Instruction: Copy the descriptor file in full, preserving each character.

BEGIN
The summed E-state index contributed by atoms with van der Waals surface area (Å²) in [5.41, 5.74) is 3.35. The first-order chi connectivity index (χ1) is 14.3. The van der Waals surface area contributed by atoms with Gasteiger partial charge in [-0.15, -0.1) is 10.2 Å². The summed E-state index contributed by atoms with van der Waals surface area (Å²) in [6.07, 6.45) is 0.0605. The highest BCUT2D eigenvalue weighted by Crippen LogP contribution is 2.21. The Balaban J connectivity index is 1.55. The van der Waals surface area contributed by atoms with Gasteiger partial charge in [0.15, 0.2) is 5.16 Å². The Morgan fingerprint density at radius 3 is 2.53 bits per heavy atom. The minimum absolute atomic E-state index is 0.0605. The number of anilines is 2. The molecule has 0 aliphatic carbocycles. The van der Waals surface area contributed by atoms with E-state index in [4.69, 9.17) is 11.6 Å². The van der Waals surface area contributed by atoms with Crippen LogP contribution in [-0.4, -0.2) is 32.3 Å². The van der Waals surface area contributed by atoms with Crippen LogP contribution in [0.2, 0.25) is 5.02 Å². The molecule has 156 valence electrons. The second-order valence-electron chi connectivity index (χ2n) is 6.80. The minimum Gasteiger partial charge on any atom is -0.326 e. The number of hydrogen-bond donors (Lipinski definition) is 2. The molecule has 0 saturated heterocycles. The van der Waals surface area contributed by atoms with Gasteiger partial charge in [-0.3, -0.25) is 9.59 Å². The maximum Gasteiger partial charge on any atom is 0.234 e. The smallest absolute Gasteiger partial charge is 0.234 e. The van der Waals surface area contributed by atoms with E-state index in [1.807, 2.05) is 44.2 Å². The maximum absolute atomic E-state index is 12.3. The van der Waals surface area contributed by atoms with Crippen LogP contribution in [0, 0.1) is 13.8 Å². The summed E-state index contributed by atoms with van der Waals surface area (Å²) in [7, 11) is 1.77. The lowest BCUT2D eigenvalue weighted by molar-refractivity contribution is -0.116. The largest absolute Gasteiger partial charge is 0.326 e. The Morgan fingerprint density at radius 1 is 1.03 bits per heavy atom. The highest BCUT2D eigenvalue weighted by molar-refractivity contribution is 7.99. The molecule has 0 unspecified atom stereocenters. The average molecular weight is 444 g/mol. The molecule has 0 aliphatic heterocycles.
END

The summed E-state index contributed by atoms with van der Waals surface area (Å²) in [5.41, 5.74) is 3.35. The first-order chi connectivity index (χ1) is 14.3. The van der Waals surface area contributed by atoms with Gasteiger partial charge in [-0.15, -0.1) is 10.2 Å². The summed E-state index contributed by atoms with van der Waals surface area (Å²) in [6.07, 6.45) is 0.0605. The highest BCUT2D eigenvalue weighted by Crippen LogP contribution is 2.21. The Balaban J connectivity index is 1.55. The van der Waals surface area contributed by atoms with Gasteiger partial charge in [0.15, 0.2) is 5.16 Å². The Morgan fingerprint density at radius 3 is 2.53 bits per heavy atom. The minimum absolute atomic E-state index is 0.0605. The number of anilines is 2. The molecule has 0 aliphatic carbocycles. The van der Waals surface area contributed by atoms with E-state index in [4.69, 9.17) is 11.6 Å². The van der Waals surface area contributed by atoms with Crippen LogP contribution in [-0.4, -0.2) is 32.3 Å². The van der Waals surface area contributed by atoms with Crippen LogP contribution in [0.2, 0.25) is 5.02 Å². The molecule has 156 valence electrons. The second-order valence-electron chi connectivity index (χ2n) is 6.80. The minimum Gasteiger partial charge on any atom is -0.326 e. The number of hydrogen-bond donors (Lipinski definition) is 2. The molecule has 0 saturated heterocycles. The van der Waals surface area contributed by atoms with Gasteiger partial charge in [-0.3, -0.25) is 9.59 Å². The maximum Gasteiger partial charge on any atom is 0.234 e. The smallest absolute Gasteiger partial charge is 0.234 e. The van der Waals surface area contributed by atoms with E-state index in [1.807, 2.05) is 44.2 Å². The maximum absolute atomic E-state index is 12.3. The van der Waals surface area contributed by atoms with Crippen LogP contribution in [0, 0.1) is 13.8 Å². The summed E-state index contributed by atoms with van der Waals surface area (Å²) in [7, 11) is 1.77. The lowest BCUT2D eigenvalue weighted by molar-refractivity contribution is -0.116. The largest absolute Gasteiger partial charge is 0.326 e. The Morgan fingerprint density at radius 1 is 1.03 bits per heavy atom. The highest BCUT2D eigenvalue weighted by molar-refractivity contribution is 7.99. The molecule has 0 unspecified atom stereocenters. The average molecular weight is 444 g/mol. The molecule has 0 aliphatic heterocycles.